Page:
The Darkest Evening
Date Published03 September 2020
Price£ 18.99

The Darkest Evening

by Ann Cleeves

The body of a young woman is discovered in the grounds of the Stanhope estate. The combination of the remote and snow-covered landscape, a close-knit village community and ancient family secrets leads to a classic case of love, revenge and murder.


The Darkest Evening is the latest in the Vera Stanhope series from Ann Cleeves and takes its title from Robert Frost's enigmatic poem Stopping by Woods on a Snowy Evening. This atmospheric story is full of snow, glowering skies, bleak moors and woodlands dotted with remote farmhouses. It won't disappoint Vera fans and certainly didn’t disappoint me.

Of added interest is the fact that the action centres on the Stanhope estate - the family seat where Vera's father, Hector, was an unwelcome guest as the black sheep. Here the remains of Vera's family live out a life of genteel poverty. Although presented to her colleagues as distant relatives they are in fact first cousins.

Vera is lost in the worst blizzard of the winter on her way home to her rackety farmhouse when she comes across a car abandoned in a snowdrift. And strapped into the back seat is a little boy. This leads Vera to the door of Brockburn House and her own kith and kin; her first visit since she was dragged along as child by her father on one of his 'cap in hand' visits. During this visit, while Vera takes tea in the kitchen, the body of a young woman is discovered in the snow-bound grounds.

Vera's faithful team are called out – Joe, Holly, Billy the pathologist – and the investigation begins.  A rich cast of suspects include the tenant farmers of the Stanhope estate, neighbours of the dead girl in the nearby village plus the members of the Stanhope clan at the big house. Even the young woman's own mother and father are of interest in Vera's enquiries. The Robert Frost poem talks about keeping promises and the close-knit community do indeed pull together to keep their secrets from Vera and her team – and this inevitably leads to another death.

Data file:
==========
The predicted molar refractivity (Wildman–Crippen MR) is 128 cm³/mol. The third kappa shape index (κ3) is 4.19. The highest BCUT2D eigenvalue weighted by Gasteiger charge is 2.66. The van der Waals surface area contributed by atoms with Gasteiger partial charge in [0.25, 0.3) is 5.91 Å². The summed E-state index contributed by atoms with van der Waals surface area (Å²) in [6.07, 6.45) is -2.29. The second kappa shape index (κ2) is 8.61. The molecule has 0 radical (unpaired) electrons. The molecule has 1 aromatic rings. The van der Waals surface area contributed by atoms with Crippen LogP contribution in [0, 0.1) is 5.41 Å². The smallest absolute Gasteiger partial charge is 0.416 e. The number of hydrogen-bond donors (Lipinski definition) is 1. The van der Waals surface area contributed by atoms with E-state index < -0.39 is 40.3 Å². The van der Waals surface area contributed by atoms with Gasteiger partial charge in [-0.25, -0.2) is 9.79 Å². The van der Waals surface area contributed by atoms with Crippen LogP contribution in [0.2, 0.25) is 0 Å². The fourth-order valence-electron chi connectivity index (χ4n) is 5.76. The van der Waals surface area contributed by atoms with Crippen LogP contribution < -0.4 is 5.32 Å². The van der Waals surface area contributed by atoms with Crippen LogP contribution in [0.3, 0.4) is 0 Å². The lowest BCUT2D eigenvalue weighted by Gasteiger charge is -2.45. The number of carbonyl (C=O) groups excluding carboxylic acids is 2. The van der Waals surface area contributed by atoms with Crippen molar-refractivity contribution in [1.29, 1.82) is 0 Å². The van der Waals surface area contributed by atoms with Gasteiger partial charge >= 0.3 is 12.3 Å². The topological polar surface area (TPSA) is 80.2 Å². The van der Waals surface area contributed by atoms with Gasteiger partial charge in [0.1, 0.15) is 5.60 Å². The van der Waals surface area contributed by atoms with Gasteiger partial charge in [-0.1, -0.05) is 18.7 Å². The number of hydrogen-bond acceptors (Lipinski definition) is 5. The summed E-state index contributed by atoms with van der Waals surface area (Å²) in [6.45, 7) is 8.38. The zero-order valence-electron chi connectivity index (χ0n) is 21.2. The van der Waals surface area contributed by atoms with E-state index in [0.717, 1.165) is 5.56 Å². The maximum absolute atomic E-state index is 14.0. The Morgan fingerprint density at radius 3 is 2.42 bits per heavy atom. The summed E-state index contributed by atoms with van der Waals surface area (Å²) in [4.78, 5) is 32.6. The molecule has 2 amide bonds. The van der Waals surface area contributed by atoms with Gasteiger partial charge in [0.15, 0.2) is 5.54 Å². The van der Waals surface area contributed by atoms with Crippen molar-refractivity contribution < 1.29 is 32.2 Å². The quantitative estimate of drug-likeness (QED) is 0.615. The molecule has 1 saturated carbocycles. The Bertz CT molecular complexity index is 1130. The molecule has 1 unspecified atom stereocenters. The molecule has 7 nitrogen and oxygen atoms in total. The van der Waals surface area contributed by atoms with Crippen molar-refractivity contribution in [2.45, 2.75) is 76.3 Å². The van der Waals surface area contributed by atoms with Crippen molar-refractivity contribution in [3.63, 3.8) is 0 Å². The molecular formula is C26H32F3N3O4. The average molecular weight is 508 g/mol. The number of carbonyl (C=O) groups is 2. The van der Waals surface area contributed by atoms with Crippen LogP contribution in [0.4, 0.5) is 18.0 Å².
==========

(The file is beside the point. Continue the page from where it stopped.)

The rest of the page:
But, as usual, although Vera looks like a bag lady, she has the sharpest of minds and she has her suspicions. I had my suspicions from about the halfway mark, but it turned out that they didn't coincide with Vera's, which is good, because I like the denouement to come as a complete surprise.

What I love about the Vera books is that the characters are so well drawn, the writing is nuanced and interviews conducted in farmhouse kitchens convey with the minimum of dialogue a wealth of information. Ann Cleeves is a master of her craft. I am sure that fans forgive her the occasional weakness in the plot. I was unconvinced by the idea of a young mother setting out on the darkest evening of the year, in a borrowed car with her toddler in the back and a blizzard raging.

There is also the added bonus of the developing relationships within the Vera team. Joe is still 'her boy', and he is still locking horns with his wife, Sal, over his boss’ demands. But then there is Detective Sergeant Holly, a complex young woman who resents Vera but is desperate to impress her, feelings which are to some extent reciprocated by Vera. In a very exciting climax to the case Vera is in grave danger and it is Holly (not Joe) who plays a significant role. I am interested to see how this particular pairing develops in future outings – and I hope there will be more. Vera is too great a character to be put out to grass just yet!

Reviewed 31 October 2020 by Viv Beeby